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Marshall & Taft led by Supreme consensus

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Leading by consensus will give your team more clout than if you run it by vote or on your authority alone. Here’s why.
Guiding your team to reach consensus means that, at the end, you’ll all be able to speak with one voice … and not merely your voice, either. Team members won’t all buy in to the same degree, but at least they’ll have had a chance to help mold the final decision. Consensus lets the world see that your team agrees on a course of action.
A great example: In its early years, the U.S. Supreme Court lacked the public’s trust, largely because it considered few cases and produced opinions marked by division.
Then came the fourth chief justice, John Marshall, who changed all that. Marshall unified the court, which began to issue single, unanimous opinions forged by consensus. That new unity helped the court assert itself in various ways, including interpreting the law when states disagreed.
By the time Marshall died in 1835, the Supreme Court had begun to fulfill its role.
But the story doesn’t end there. Another chief justice, former President William Howard Taft, also led a remarkably cohesive court: 84 percent of its opinions were unanimous. Taft didn’t like dissents, believing it was important for the justices to stand together. He thought dissents represented ego, which hurt the court’s prestige. He wanted the law to be certain, so that people could plan their lives and business transactions around it.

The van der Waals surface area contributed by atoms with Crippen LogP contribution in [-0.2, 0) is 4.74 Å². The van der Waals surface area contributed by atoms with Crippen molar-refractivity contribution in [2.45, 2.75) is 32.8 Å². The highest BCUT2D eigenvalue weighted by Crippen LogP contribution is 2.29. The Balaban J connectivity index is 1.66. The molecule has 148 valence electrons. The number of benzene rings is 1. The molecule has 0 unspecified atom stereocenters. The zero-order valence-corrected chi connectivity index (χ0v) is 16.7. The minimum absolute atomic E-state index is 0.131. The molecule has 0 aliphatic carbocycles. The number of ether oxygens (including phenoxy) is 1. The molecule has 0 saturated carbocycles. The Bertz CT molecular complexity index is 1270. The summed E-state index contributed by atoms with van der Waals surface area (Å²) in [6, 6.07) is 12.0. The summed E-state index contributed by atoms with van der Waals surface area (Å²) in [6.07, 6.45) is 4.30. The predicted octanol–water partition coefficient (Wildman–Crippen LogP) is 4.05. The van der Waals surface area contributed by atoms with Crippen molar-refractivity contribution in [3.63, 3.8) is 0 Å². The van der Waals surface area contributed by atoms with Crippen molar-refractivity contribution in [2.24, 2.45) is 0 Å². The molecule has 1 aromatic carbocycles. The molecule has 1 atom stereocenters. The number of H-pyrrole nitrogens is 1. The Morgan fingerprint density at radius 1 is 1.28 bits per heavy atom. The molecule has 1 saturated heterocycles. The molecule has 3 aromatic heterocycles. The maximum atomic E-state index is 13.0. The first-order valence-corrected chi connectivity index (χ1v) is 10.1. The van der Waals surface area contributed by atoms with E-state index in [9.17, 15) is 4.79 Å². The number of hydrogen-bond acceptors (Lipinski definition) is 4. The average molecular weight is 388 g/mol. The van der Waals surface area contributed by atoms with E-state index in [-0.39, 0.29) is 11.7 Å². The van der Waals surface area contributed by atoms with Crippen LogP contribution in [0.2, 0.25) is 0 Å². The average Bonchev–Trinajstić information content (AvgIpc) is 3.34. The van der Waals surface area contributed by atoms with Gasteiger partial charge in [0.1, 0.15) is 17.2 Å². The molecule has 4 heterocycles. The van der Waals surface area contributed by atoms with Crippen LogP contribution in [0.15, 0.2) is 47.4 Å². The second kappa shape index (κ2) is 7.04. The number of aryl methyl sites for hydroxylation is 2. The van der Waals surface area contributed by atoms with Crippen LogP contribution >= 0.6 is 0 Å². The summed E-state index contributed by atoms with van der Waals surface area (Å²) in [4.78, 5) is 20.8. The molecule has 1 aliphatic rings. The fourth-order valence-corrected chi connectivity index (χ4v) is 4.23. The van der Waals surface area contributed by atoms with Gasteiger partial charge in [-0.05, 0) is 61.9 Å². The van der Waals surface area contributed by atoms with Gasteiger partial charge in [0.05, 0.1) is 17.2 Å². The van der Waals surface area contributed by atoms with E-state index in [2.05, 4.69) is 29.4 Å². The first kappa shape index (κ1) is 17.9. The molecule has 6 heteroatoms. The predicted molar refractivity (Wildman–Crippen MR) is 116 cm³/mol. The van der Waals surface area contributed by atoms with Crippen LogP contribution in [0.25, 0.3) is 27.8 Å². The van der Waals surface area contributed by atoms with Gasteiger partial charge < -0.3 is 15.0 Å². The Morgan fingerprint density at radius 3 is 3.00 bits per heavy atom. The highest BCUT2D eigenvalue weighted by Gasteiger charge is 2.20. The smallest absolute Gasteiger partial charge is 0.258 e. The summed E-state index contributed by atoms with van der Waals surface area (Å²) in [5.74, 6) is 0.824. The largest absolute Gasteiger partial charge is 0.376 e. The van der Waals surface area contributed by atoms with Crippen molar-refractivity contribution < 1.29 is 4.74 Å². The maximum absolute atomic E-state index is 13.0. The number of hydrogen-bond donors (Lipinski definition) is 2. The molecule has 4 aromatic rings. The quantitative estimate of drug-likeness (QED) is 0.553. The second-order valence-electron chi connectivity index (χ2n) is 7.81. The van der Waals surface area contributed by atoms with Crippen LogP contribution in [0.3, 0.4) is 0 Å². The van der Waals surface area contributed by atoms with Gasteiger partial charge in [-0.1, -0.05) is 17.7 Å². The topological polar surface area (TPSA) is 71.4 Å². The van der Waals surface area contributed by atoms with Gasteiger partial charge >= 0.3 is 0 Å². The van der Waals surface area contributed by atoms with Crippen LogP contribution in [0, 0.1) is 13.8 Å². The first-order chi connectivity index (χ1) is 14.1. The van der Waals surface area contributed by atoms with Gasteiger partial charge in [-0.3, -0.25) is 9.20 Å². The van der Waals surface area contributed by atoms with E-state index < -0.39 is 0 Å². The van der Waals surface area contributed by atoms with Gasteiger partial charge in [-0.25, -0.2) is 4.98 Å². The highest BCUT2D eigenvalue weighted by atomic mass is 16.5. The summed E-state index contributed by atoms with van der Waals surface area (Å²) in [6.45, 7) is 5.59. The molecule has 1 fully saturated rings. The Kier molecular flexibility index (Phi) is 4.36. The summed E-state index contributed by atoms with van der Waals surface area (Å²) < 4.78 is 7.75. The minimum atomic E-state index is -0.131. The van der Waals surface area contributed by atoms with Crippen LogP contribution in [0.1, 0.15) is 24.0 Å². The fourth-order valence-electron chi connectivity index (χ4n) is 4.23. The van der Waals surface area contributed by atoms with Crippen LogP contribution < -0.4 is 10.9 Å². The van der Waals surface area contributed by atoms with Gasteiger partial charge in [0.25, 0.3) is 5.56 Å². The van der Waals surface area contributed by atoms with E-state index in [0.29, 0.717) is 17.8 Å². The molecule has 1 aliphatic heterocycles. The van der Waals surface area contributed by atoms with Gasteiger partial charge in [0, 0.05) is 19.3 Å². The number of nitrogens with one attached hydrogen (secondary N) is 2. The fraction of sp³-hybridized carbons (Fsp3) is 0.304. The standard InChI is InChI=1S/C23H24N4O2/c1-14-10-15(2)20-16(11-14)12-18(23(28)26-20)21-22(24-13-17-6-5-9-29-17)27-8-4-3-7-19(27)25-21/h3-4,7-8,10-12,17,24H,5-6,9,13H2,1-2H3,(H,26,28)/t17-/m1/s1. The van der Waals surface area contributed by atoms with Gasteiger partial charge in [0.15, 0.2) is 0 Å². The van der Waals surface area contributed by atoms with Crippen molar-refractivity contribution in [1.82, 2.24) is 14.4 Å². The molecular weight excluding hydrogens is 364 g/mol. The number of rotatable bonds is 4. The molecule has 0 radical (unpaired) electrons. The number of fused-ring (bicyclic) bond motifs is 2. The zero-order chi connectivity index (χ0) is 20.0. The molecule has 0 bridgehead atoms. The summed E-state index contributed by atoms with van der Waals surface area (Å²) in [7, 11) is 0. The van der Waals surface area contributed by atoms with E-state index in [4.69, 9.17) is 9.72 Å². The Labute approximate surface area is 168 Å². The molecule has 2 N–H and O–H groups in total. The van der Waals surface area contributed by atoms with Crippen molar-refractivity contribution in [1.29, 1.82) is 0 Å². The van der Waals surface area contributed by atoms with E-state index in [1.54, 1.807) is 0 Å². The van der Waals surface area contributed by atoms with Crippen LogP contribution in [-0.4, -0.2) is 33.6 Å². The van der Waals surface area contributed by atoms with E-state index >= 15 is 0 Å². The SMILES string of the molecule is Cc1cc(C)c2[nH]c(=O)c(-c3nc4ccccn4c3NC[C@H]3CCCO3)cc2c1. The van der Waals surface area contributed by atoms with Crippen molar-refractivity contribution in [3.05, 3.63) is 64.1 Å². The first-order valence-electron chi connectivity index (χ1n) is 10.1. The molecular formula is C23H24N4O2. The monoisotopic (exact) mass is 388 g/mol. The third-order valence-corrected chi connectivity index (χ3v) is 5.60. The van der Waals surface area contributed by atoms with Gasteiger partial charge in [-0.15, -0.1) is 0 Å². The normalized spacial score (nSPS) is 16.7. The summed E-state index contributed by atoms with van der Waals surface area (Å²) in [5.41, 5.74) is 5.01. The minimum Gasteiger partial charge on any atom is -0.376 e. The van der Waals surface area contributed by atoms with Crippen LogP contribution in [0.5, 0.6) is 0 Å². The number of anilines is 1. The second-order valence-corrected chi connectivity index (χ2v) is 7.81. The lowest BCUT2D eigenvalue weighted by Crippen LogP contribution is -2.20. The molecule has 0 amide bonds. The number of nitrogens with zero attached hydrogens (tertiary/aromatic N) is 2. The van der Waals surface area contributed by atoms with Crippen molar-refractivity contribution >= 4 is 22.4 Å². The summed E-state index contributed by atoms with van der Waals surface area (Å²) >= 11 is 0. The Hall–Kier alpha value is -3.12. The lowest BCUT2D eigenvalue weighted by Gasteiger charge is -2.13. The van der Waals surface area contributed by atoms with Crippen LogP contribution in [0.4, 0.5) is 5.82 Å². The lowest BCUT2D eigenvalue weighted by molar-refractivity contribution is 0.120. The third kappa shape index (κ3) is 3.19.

How did Taft win consensus? He carefully crafted opinions to meet the concerns of all the justices. Taft led by example, holding up voting on a complicated utility-valuation case so that one justice could work through his concerns, then scheduling an entire day of discussion on the matter. Taft also encouraged the justices to keep their opinions to the bare essentials, avoiding side discussions. He himself cut out a long section on the commerce clause from one opinion, citing his duty to control his personal preference.
That’s not to say that everything always ran smoothly on Taft’s court. Three justices vexed him with their independent thinking, especially on freedom of speech. But even they recognized their dissents as often useless and undesirable, and at least one of them tried to keep his disagreements to himself if he thought he’d strayed too far out of line from the other justices.
Taft’s goal of unanimity reflected what he valued: solidarity, selfrestraint and loyalty. Does the goal for your team reflect what you value?

— Adapted from The Majesty of the Law: Reflections of a Supreme Court Justice, Sandra Day O’Connor, Random House.

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